Week 1 Quiz Guide
Week 1 Quiz Guide TCHT1-UC 1070
NYU School of Professional Studies
Popular in Lodging Industries and Structures
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This 8 page Study Guide was uploaded by Ray Park on Tuesday September 13, 2016. The Study Guide belongs to TCHT1-UC 1070 at NYU School of Professional Studies taught by Bjorn Hanson in Fall 2016. Since its upload, it has received 44 views. For similar materials see Lodging Industries and Structures in Hospitality at NYU School of Professional Studies.
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Date Created: 09/13/16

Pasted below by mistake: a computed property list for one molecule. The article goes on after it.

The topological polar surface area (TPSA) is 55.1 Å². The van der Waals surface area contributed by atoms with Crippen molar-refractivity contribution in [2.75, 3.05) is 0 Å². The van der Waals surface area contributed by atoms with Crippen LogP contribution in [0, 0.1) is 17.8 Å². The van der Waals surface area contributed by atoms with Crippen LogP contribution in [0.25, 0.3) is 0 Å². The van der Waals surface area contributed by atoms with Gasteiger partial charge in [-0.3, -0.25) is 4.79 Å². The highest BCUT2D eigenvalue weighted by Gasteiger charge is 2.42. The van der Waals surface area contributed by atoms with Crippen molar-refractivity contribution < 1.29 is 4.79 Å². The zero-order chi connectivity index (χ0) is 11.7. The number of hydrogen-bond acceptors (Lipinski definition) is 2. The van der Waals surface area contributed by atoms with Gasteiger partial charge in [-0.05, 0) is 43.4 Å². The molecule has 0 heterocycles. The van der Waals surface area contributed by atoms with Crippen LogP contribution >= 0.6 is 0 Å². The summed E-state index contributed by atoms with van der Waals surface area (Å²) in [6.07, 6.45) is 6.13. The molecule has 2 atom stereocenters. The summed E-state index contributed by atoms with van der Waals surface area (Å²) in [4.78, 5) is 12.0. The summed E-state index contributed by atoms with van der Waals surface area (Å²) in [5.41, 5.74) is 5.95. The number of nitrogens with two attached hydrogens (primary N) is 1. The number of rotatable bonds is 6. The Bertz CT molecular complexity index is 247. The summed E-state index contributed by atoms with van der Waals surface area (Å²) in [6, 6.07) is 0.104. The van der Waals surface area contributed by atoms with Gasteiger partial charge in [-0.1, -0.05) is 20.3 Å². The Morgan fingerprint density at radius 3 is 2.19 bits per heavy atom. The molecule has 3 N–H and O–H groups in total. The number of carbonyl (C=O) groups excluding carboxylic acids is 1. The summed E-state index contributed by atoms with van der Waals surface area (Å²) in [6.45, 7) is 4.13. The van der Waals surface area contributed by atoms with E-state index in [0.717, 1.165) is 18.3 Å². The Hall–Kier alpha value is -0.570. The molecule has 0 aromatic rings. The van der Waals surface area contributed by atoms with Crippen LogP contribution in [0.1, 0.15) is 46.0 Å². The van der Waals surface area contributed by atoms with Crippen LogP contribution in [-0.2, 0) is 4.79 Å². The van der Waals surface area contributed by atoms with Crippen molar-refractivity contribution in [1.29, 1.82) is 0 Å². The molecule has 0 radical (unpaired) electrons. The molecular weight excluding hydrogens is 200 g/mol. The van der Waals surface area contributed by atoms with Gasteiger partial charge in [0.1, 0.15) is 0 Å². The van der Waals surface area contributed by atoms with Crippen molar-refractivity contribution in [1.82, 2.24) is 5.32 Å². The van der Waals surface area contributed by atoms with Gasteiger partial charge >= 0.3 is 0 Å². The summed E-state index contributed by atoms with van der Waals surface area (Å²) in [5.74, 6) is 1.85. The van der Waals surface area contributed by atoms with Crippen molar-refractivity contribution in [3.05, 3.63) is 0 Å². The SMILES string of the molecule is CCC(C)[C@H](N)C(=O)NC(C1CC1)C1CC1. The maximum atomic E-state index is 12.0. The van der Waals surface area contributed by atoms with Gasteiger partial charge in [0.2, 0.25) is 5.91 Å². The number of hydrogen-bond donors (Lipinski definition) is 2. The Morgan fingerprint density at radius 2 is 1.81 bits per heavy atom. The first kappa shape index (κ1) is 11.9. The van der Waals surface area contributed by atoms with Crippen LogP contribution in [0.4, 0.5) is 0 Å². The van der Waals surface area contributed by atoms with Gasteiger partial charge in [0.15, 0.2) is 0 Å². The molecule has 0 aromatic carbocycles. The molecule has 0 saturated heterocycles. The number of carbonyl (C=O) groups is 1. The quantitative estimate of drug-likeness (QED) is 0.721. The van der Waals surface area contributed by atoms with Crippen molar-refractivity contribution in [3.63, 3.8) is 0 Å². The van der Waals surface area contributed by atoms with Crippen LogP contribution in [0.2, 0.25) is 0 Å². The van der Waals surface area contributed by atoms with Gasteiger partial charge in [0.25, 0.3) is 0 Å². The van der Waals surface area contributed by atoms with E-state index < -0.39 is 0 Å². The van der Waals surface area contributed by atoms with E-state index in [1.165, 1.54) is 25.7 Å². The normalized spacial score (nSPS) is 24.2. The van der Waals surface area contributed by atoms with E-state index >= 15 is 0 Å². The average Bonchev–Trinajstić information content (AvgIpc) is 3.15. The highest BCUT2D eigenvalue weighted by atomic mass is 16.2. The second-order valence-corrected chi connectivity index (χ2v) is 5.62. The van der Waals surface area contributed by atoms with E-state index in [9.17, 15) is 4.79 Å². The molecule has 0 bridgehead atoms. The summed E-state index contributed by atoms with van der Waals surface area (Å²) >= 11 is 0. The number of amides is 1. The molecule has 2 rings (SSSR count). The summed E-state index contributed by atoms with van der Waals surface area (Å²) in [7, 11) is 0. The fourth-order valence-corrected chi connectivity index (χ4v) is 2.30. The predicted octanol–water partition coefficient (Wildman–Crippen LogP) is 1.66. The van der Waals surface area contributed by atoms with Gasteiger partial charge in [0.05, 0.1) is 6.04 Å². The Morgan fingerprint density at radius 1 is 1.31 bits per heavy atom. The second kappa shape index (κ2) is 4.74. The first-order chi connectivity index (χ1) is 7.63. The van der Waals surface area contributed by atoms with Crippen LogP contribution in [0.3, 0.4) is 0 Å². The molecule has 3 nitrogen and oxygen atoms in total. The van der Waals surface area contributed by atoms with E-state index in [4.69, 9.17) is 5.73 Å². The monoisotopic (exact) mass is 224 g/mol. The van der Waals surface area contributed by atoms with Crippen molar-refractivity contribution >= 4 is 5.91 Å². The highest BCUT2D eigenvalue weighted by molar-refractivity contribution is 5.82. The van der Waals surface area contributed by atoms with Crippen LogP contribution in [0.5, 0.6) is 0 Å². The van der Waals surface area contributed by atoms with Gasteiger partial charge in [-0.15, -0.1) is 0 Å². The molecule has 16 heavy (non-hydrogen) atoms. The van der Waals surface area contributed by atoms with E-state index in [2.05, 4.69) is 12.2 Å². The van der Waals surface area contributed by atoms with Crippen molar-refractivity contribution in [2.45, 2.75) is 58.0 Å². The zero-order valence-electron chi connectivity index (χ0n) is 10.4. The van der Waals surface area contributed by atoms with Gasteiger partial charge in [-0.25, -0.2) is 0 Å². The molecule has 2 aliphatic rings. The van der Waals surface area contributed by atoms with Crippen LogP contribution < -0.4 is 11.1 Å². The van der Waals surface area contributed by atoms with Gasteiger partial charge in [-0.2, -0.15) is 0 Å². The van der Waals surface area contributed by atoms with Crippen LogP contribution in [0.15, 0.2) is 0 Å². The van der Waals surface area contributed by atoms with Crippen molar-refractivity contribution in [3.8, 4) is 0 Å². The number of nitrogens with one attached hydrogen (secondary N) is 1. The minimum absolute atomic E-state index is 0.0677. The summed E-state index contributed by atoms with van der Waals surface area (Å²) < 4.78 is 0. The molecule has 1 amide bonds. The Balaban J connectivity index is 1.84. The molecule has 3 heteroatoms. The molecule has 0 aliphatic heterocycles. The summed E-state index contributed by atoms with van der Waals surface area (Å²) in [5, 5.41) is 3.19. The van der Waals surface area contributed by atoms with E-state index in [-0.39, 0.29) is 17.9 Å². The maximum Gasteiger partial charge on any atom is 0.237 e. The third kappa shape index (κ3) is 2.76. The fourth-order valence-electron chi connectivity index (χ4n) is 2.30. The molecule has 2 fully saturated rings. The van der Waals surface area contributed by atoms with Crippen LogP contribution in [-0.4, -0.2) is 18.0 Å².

Chapter 1-4 Quiz Guide Chapter 1 Hoteliers: Those professionals who work in the Hotel and lodging business Full-Service Hotel: A lodging property that offers guest rooms and meeting space as well as complete food and beverage services Select-Service Hotel: A lodging property that offers only a select number of services, with a need for extra fee Limited-Service Hotel: A lodging property that usually includes no food or beverage department and just a sleeping department A La Carte: A good-service operation in which the menu items offered are individually priced Hostel: Inexpensive sleeping accommodations, typically dormitory style and often with shared bathroom facility that are popular among young travelers Suites: This term generally refers to a guest room consisting of at least two physically separated rooms or, at least, a hotel room that is extra-large when compared with that hotel’s standard guest room Number of Hotels: 52,887 (50,000) Number of Rooms: 4,926,543 (5,000,000) Average Number of Rooms per Hotel: 93 Average Room Rate: $85.00 Perishability: is basically the loss of potential revenue. For example, if a room is unavailable for a week, then the hotel lost a week worth of potential revenue from that one room Revenue: Money the hotel collects from guests for the rental of rooms as well as the purchase of hotel goods and services Labor Intensive: means that machines can not replace the work of any staff member. Every job in a hotel industry consists of lots of man-made services. Because of this a hotel’s ability to attract and retain qualified staff members that deliver great service is a great plus A hotel owner uses a brand name for their hotel, with a fee. The hotel owner usually manages the hotel, however sometimes other companies can be hired to manage the hotel, making the owner a passive owner. There are a number of ways hotels can be owned and managed however… o Single-Unit Property Not Affiliated with Any Brand are basically hotel businesses that do well without a brand name or any other name. They are successful just being in the area and stay successful in that area for many years. However this is usually a rare case o Single-Unit Properties Affiliated with a Brand is basically that the hotel owner buys the brand name for his/her hotel. This is the most common practice and because of the brand name, the hotel develops lots of reputation and success o Multiunit Properties Affiliated with the Same Brand is when an owner owns multiple hotel buildings and uses the one name brand on each of the hotels. Managing each hotel becomes easy because of the same popular brand name o Multiunit Properties Affiliated with Different Brands is when owners with different hotel buildings use different brand names for their hotels. This gives away the challenge of competition of the hotels are in the same area o Multiunit Properties Operated by the Brand or Others is when an owner hires the brand name company or hires a third party management company to manage the multiple hotels, making the owner a passive owner o Multiunit Properties Owned by the Brand is when the brand name companies own the actual hotel buildings and manage them Brand: The name of a hotel chain; sometimes referred to as a flag Franchisor: A company who owns the right to manage a brand and sells the use of the brand’s name Franchisee: A person or entity that purchases the right to use a brand name for a certain time period and price Management Company: An organization that operates/manages a hotel for a fee Front Desk: The are within the hotel used for guest registration, communication, and payment Resident Manager: The manager in la large hotel who is directly responsible to the GM for the property’s operating departments, meaning food, purchasing, etc. Line Departments: These are the jobs that work directly with guests and the revenue making part of the hotel Staff Department: These are the jobs that work behind the scene Revenue Center: This is just a part of the hotel that makes revenue, such as food department and front desk department Cost Center: These are the jobs that helps with the revenue center but does not generate any revenue, only costs more. Such as housekeeping and maintenance Downsizing: Reducing the number of workers in a hotel for cost-containment purposes Defect: Used in quality management to describe the cost that is incurred which does not yield benefit for the guest Overbuilt: The condition that exists when the number of hotel guests rooms available exceeds the number of actual hotel guests Market Segmentation: This is the effort of focusing on a highly specific group of travelers and guests Occupancy Rate: The ratio of guest rooms sold to guest rooms available. Usually expressed as a percentage (Total Rooms Sold/Total Rooms Available = Occupancy Percent (%)) PAGE 22 INTERESTING DETAIL: 57% of all travel bookings are made on the internet and 67% of same day hotel reservations are made from a smartphone Mentor: A senior employee in hotel or someone who can provide professional advice Amenities: A part of the hotel for a specific purpose, for example a pool or a fitness gym Chapter 2 Quality: The consistent delivery of products and services according to expected standards Service: The process of helping guests by addressing their wants and needs with genuine respect and dignity in a timely manner Value: A guest’s perception of the relationship between what was paid for a hospitality product or service relative to what was received for the payment Corporate Culture (Service Culture): A collection of understandings shared by employees that influence organizational decision making (Service Culture is all of this combined as a whole concept/idea) Core Values: The foundations of a corporate culture that describe how people in the organization intend to act Vision: A picture of a hotel’s ideal future and answers the question “What do we want to create?” Mission: A planning tool that clarifies how the hotel will add value for guests, employees, and others that it impacts Empower: The act of granting employees the authority (Power) to make key decisions within their areas of responsibility Empowerment: The act of granting authority to employees to make key decisions within the employees’ area of responsibility Employee-to-Guest Ratio: Basically the number of employees to the number of guests. Ideally, it would be best if the ratio is 1:1. But this can be hard in some small hotels. Therefore the goal is to get to the 1:1 ratio as closely as possible without making any large sacrifices or trouble Mystery Shopper: This is a shopping service that takes the evaluation of a customer, or a guest in this case, and relays that evaluation/information to the organization it refers to Benchmark: The search for best practices and an understanding about how they are achieved in efforts to determine how well a hospitality organization is doing Repeat Business: Guests who return to the property for additional visits after their first visit Zero Defects: A goal of no guest related complaints established after guest service processes are implemented Accountability: An obligation created to complete an assignment that has been delegated by someone at a higher level of management Employee Turnover Rate: A measure of the proportion of a workforce that is replaced during a designated time period (Month, quarter, or year). It can be calculated as (Number of Employees separated/Number of employees in the workforce = Employee turnover rate) Service Recovery: What to do when a guest has a problem… o Step 1: Introduce yourself by Name and Position Basically to ensure that the guest knows that you are there to actually help them o Step 2: Discover necessary information Make sure you know exactly what the problem is, even if the guest is wrong from their perspective Never interrupt a guest o Step 3: Empathize with the Guest Empathizing shows to the guest that you genuinely care o Step 4: Fix the problem and Apologize on behalf of the hotel Hopefully that employee will be able to solve the problem and make the right decisions to do so Apologizing at the end to conclude never hurts o Step 5: Thank the Guest for bringing the matter to your attention It is always good to know and fix problems in an organization Also if you fix the problem immediately while the guest is still in your presence, there is a greater possibility that the guest will be pleased with the resolution alternative offered Chapter 3 General Manager: The traditional title used to identify the individual at a hotel property who is responsible for final decision making regarding property specific operating policies and procedures; also the leader of the hotel’s management team FF&E: The term used to refer to the furniture, fixtures, and equipment utilized by a hotel to service its guests Radio Frequency Identification (RFID): An RFID device serves the same purpose as a bar code or magnetic strip, but does so by communicating scanned information electronically. RFID applications in hotel industry include locking systems as well as guest charge card purchase and payment systems Executive Operating Committee (EOC): Those members of the hotel’s management team (Generally department heads) responsible for departmental leadership and overall property administration Investor Relations o This includes Financial Analysis, proficiency in written communication, and, often, effective public speaking/presentation skills o The best GMs know the hotel and the most information about their hotel. Therefore, they properly inform their owners and investors about the current performance and the future needs of their hotel Figure 3.1 o (Management Team Member) – (Responsible For) o Assistant (AGM) – Tasks as assigned by the GM o Controller – Accounting for Hotel assets and liabilities o Human Resource Manager – Hotel Staffing needs o Director of Sales and Marketing (DOSM) – Revenue Production and Hotel promotions o Front Office Manager – Guest service and sales o Revenue Manager (RM) – Rooms pricing and rooms inventory allotment o Executive Housekeeper – Property Cleanliness o Chief Engineer – Upkeep of the hotel’s physical facility o Food and Beverage Director (F&B Director) – Food and beverage production and service o Director of Security – Guest, employee, and property safety and security Management o Planning – this is the process of creating goals and objectives and then designing action plans, strategies, and tactics to achieve those goals and objectives (Sample questions to help with planning are on page 62) o Organizing – This relates to arranging and deploying resources in a manner that efficiently helps achieve an organization’s goals o Staffing/Directing – This is related to the GM’s recruiting, motivational, and leadership characteristics. The GM must demonstrate real leadership, and often, through willpower, motivate a hotel staff to achieve new things that were never before considered possible o Controlling and Evaluating – The purpose of this function is to measure an assess results; it is more than just journal entries, ledger balances, and changes in cash flow. Questions like “Were the hotel’s average daily rate targets achieved?” and “Were its revenue per available room targets achieved?” have to be answered. This role must be attended on a continuous basis Figure 3.2 o This is a management process cycle (From Planning to Organizing to Staffing and Directing to Controlling and Evaluating to Planning again) Comp: Short for complimentary or no-charge for products or services. Rooms, food, beverages, or other services are often given to guests by management if, in their opinion, the comp is in the best interest of the hotel Average Daily Rate (ADR): The average price at which a hotel sells its guest rooms. It is calculated as (Total Rooms Revenue/Total number of Rooms Sold = ADR) Revenue per Available Room (RevPAR): The average amount of revenue generated by each of a hotel’s available room in a specified accounting period. RevPAR can be calculated (Total Rooms Revenue/Total number of Rooms Available for Sale = RevPAR) Brand Affiliation Management o As a GM, one must manage the relationship between your property and your franchise’s brand managers for the good of your hotel’s owners, community, employees, and, most importantly, your guests o The talents required for this job is well-developed interpersonal skills, persuasive ability, listening skills, and the ability to communicate effectively in writing Quality Inspection Score: Scores that are the results of annual (or more frequent) inspections conducted by a franchise company to ensure that franchisor-mandated standards are being met by a franchisee Community Relations o It always good to try and help out the community around the hotel area o It builds the area’s and the hotel’s reputation for doing so o The talent required for this role is an outgoing personality, well- developed social skills, and, very often, effective public- speaking/presentation skills The International Council on Hotel and Restaurant and Institutional Education (ICHRIE): This is a nonprofit professional association that provides programs and services to continually improve the quality of global education, research, service, and business operations in the hospitality and tourism industry On-Job-Training (OJT): Learning activities designed to enhance the skills of current employees. OJT programs are typically offered by management with the intent of improving guest service and employee performance at the hotel. There is generally no charge to the employee for the training Internet Information pg.73: This is a list of some of the memberships offered by professional trade associations you may consider joining AH&LA: Is a resource for Hospitality and tourism professionals American Hotel & Lodging Educational Institute (AHLEI): This is an organization that provides working hospitality professionals with education and training. HSMAI: This is a global organization of sales, marketing, and revenue management professionals representing all segments of the hospitality industry Meeting Professionals International (MPI): This is the largest and most vibrant global meet and event industry association Trade Publications: This can be a variety of things, but basically this is things that have been published for those interested in the hotel industry. It can be a book, article, website, etc. that is solely for the interest in the hotel industry Chapter 4 Human Relations: Skills needed to understand and effectively interact with other people Labor Intensive: The notion that it takes many staff members to produce the services and products hotel guests desire GMs must always be on top of the changes that occur in the world, whether it be technological or political. These changes deal with how the GMs interact with people o Interact with a more diverse workforce o Emphasize teams rather than the performance of individual employees o Cope with the fast-paced change of technology o Adjust to workplace changes, sometimes including reengineering and/or downsizing o React to global challenges. The impact of one country’s economy in another part of the world often has a direct impact on the economy of a local community and other areas from which a hotel attracts its guests o Improve quality while increasing productivity. “Doing more and better with less” is no longer a slogan. Instead, it is a philosophy and a work objective in many hotels o Improve ethical/social behavior. Hoteliers must be fair to all and must ensure that the hotel is a good “citizen” within the community Reengineering: Reorganizing hotel departments or work sections within departments Front-of-House: A term often used to describe employees who directly serve guests Back-of-House: A term often used to describe employees who help their front- of-house peers serve the guests A good GM must develop and maintain the organizational culture of the hotel The organizational culture of the hotel allows long term planning, the creation of better policies and procedures, the determination of operating plans, and the services of products and memorable services o Core Value, Mission, and Vision is all part of the organizational culture (Which can be looked at Chapter 2) On-Boarding: The process by which a new employee is welcomed and integrated into the hotel Recruitment: Activities designed to attract qualified applicants for the hotel’s vacant positions Selection: The process of evaluating job applicants to determine who is the most qualified for and likely to be successful in every department Orientation: The process of providing basic information about the hotel which must be known by every employee in every department Induction: The process of providing basic information about the department and position which must be known only by employees working within the department or position Off-Boarding: The processes used when an employee leaves the hotel for any reason including resignation, retirement, and termination Ethics: Standards used to judge the “right” and the “wrong” (or “fairness”) of one’s actions when dealing with others Team decision making approach can be traditional, recent, or contemporary o Traditional – Manager makes decisions unilaterally o Recent – Manager makes decisions after input from others o Contemporary – Manager allows the affected team of employees to make decisions Delegation: The process of assigning authority to others to enable subordinates to do work that a manager at a higher organizational level would otherwise do Figure 4.3: Steps in effective delegation o There must be an organizational climate in which delegation can occur o Specific duties and responsibilities are assigned to an employee o Sufficient authority is granted so the employee can carry out the assignment o The supervisor and employee agree on specific results that are expected o The delegated responsibility is communicated to others to minimize confusion about “who does what” o The manager establishes a feedback system to measure Progress as the assignment is completed Vertical Communication: Communications between individuals that flows up and down throughout the organization Horizontal Communication: Communication between individuals at the same organizational level Grapevine: Informal communication that flows throughout the hotel Motivation: An inner drive that a person has to attain a goal Discipline: Activities designed to reinforce desired performance (positive discipline) or to correct undesired performance (negative discipline) Progressive Discipline: A process of negative discipline in which repeated infractions result in increasingly severe penalties The steps to take for active/progressive discipline is… o Step 1: Oral Warning (no entry in employee’s record) o Step 2: Oral Warning (Entry in employee’s record) o Step 3: Written Reprimand o Step 4: Suspension for a specified number of days o Step 5: Discharge from the organization Unfortunately, many hotel GMs must spend a significant amount of time protecting their guests, employees, and the property from the fraudulent acts of dishonest persons o An example is credit card fraud, someone taking the credit card of another person and faulty using that money and the hotel services for free